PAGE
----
Dominik Marciniszyn

Backend Developer

May 18, 2020 in Work

I think I could split my own private world in two parts — sports and technology. I’m practicing martial arts and doing kettlebell trainings. Plus, I love motorsports (F1, FE). When it comes to the other part, I’m following technology news, learning a lot about A.I...

Jupyter Notebook

Jupiter Notebook is a very comfortable tool especially for Python developers, but it also appears to be useful among other IT communities. Basically, it represents content visible in the browser. It's so simple and yet incredibly helpful! But these aren't its only benefits. In the article, I'll show you the basic concepts of Jupyter Notebook. I haven't been using it for too long, though, but I'd love to share my impressions with you!

How to get the Jupyter Notebook

To install the Jupyter Notebook on our machine we have to make sure about the following steps. To get the software we need minimum Python 3.3 or higher, or Python 2.7. There is also a new project, Jupyter Lab, but I’ll talk about it other time. The easiest way to get started with the Jupyter Notebook is installing Anaconda. Anaconda is an open source distribution for Python and R programming languages for scientific computing, e.g., machine learning, data science etc. This distribution contains some of the biggest Python libraries like Pandas, numpy, Matplotlib. So first, we need to install anaconda. Go to www.anaconda.com/products/individual and download a version for your operating system. I'd recommend using the graphical installer. After the installation, it’s time to install Jupyter Notebook. Open the terminal and use the following command:

conda install -c conda-forge notebook

Now, you can run the Jupyrer Notebook using command jupyter notebook.

First contact

After running the command, your browser will open up and that's what you should see on the screen:

This isn’t the Notebook yet. This is the Dashboard of your Notebook. In the address bar of your browser, you'll see http://localhost:8888/tree. It indicates that the content is being served from your local machine. Let’s create our first notebook file.

As you can see, I have two versions of Python in my Jupyter Notebook. I was experimenting with installation of different kernels. You can read more about this here: https://ipython.readthedocs.io/en/stable/install/kernel_install.html

After creating a new Python notebook, you should see an interface like the one below.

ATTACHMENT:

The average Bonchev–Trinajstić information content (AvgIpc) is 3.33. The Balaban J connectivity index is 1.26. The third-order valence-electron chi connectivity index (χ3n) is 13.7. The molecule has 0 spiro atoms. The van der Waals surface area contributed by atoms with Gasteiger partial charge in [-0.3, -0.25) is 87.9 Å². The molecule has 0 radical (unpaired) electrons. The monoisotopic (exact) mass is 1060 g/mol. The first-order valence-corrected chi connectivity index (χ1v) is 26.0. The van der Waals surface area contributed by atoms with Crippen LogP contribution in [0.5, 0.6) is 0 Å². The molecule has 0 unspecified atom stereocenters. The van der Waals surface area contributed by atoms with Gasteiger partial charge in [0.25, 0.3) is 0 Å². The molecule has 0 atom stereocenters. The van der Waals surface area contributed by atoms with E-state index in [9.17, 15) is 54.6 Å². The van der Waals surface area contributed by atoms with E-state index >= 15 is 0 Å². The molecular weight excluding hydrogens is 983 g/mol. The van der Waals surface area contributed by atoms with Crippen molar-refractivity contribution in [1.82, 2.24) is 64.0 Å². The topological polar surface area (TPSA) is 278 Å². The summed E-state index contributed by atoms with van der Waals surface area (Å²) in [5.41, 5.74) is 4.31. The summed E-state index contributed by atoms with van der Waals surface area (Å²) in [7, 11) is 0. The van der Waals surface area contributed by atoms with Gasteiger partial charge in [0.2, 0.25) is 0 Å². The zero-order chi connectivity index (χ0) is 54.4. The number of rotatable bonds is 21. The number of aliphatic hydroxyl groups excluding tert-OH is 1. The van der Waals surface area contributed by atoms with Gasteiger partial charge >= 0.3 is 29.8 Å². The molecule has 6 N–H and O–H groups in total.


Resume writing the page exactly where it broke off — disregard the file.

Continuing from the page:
You need to know two main terms — cells and kernels.

  • Kernel is a program that runs and introspects the user’s code.
  • Cell is a multiline text input field and its contents can be executed

Let’s run our first line of code! Simple print in Python.

The name of cells is “In []”. The “In” stands for input. To add a new cell I used + in the jupyter bar. You can define methods, create variables or even import libraries in the cells. For example, you can import os module in the first cell but use it in the 10th cell. The notebook is your whole environment that depends on a kernel you're using.

Shortcuts

To use Jupyter Notebook comfortably, I'd highly recommend learning the shortcuts. You definitely can feel the difference during work. Try running Command + Shift + P to see the shortcuts list or go to Help -> Keyboard Shortcuts.

In the Jupyter Notebook, we can see two modes: Command mode and Edit mode.

  • Command mode (ESC) allows to manipulate cells
  • Edit mode (Enter) allows to edit the content of the cell

Example with using Matplotlib and Pandas

Now, I'd like to show you some examples of my work with Jupyter Notebook. First, I’ll use Matplotlib to show you how Jupyter handles the figures.

Into the first cell, I imported matplotlib.pyplot and used alias plt. Then, I simply created three points on the chart. The Jupyter Notebook created an Out cell which drew the chart for me. It's very convenient, because I don’t need to worry about the data presentation. Let’s go to the next example where we’ll try to open a dataset from Kaggle in our notepad.

Just as before, I started from importing pandas module and used alias pd. Then, I created a dataframe with data from the avocado dataset. In the last cell, I used my variable to generate a table with the data. Jupyter Notebook presents data for us in a readable form.

Summary

The Jupyter Notebook is a great tool for creating concepts and testing the ideas quickly. Notebooks reduce context switching and emulate the real development of thoughts during the process. Jupyter Notebook can easily present your data in the cells. The notebooks can be shared with others using email, Dropbox, Github, and other channels. At the end, I'd like to mention Jupyter Lab. It's an extended notebook with various programming language integration. I hope you enjoyed the article!

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